New Delhi: 16 September 2014: The capital, which is playing host to a global symposium titled the ‘2nd MenEngage Global Symposium 2014 – Men and Boys for Gender Justice’ from November 10-13, bringing together 900 delegates from across 70 countries, is doing its bit to raise consciousness about male responsibility and accountability. Spearheaded by young people from across campuses and bastis, the city witnessed a unique event that demonstrated Delhi’s readiness to host the Global Symposium for involving men and boys in achieving gender equality.
Drawing inspiration from and led by brave-hearted Rupa, who is spearheading the Stop Acid Attack Campaign and Ashish, who is quietly and undauntedly supporting it, both young and old, men and women who were present expressed their solidarity on the theme of engaging with men.
Exhorting everyone to counter the trauma experienced by victims in the aftermath of an acid attack, Rupa emphasized that to get due justice we must be prepared to fight back. “Hence, we prefer to be known as fighters and not just survivors.”
“We are not just tending to the many crippling after-effects of the burns we experience day after day but rebuilding our lives so that we tell all these perpetrators that we will not be cowed down by their cowardly and inhuman acts.” Supporting firmly the victims of these attacks, Ashish urged all men to find different ways of standing up and being counted. “We cannot just feel bad or stay away from all that we abhor or hate. We need to speak up and walk the talk and do everything in our power to enable them to fight back” he added.
This sentiment was affirmed by other men of similar grit and strength. Mr Onler Kom, spouse of the boxing champion Mary Kom describes himself proudly as, “the life-partner of five-time World Amateur Boxing Champion, ranked No. 4 in International Boxing Association (Amateur) AIBA World Women's Ranking Flyweight Category and Olympic medalist MC Mary Kom.”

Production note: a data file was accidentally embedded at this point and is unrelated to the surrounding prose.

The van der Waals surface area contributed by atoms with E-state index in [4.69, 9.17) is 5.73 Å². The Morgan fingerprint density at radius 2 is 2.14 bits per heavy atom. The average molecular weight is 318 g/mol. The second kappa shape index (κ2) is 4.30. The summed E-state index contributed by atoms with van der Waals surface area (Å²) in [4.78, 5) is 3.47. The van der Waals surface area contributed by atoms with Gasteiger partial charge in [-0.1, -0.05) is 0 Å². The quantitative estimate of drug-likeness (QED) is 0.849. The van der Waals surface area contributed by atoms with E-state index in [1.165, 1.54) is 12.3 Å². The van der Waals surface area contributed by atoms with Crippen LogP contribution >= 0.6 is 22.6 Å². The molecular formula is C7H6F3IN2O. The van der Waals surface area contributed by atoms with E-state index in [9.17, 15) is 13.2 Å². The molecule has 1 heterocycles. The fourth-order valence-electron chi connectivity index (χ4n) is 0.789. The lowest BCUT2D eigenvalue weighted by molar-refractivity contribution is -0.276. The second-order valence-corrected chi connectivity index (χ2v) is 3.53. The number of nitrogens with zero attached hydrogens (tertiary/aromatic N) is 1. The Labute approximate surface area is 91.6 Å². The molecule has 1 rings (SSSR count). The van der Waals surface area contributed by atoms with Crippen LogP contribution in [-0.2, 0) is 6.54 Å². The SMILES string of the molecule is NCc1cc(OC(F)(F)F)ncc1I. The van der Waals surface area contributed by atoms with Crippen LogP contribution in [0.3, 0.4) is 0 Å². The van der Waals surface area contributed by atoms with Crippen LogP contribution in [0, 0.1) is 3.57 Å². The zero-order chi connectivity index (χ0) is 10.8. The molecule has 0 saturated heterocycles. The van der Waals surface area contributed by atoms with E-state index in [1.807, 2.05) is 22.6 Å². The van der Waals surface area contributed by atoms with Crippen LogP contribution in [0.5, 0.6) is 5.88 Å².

He urged “Every man to reach out to your life-partner in ways that enrich both” and added, “Women for centuries have helped us grow strong, efficient and progress further. It is time we stop reducing women to just being a wife or spouse, demonstrate support and do our duty in assisting our life-partners to realize their full potential, encouraging them to be persons of their own standing and ability with dignity.”
Mr.Valerian Santos, who lost his son, Keenan Santos, to an ugly brawl while trying to protect his girl friend, said that “every young man must step in to stop violence especially those inflicted on minorities and women. Some people say my son Keenan should have run away from there but I ask what about the girls, would they be able to escape? If Keenan would have run away and if any harm would have come to the girl I would have not been able to look at Keenan’s face forever.”
The ever-ready advocate on gender equality, Mr. Rahul Bose emphasized that, “Men need to practice a new masculinity if you will - that which rejects the notion of power and patriarchy, that which walks side by side with women in the quest for a more peaceful, more meaningful existence.”
Messages captioned, ‘Making Sense’ have come from many well known advocates such as Gautam Bhan, representing Voices against Section 377, who called upon men to first understand the power and privilege they command and voluntarily relinquish these so that they do not raise generations that inherit their fights. Others who messaged were feminists such as Ms. Nandita Shah, Akshara, Mumbai and from Vimochana, in Bangalore.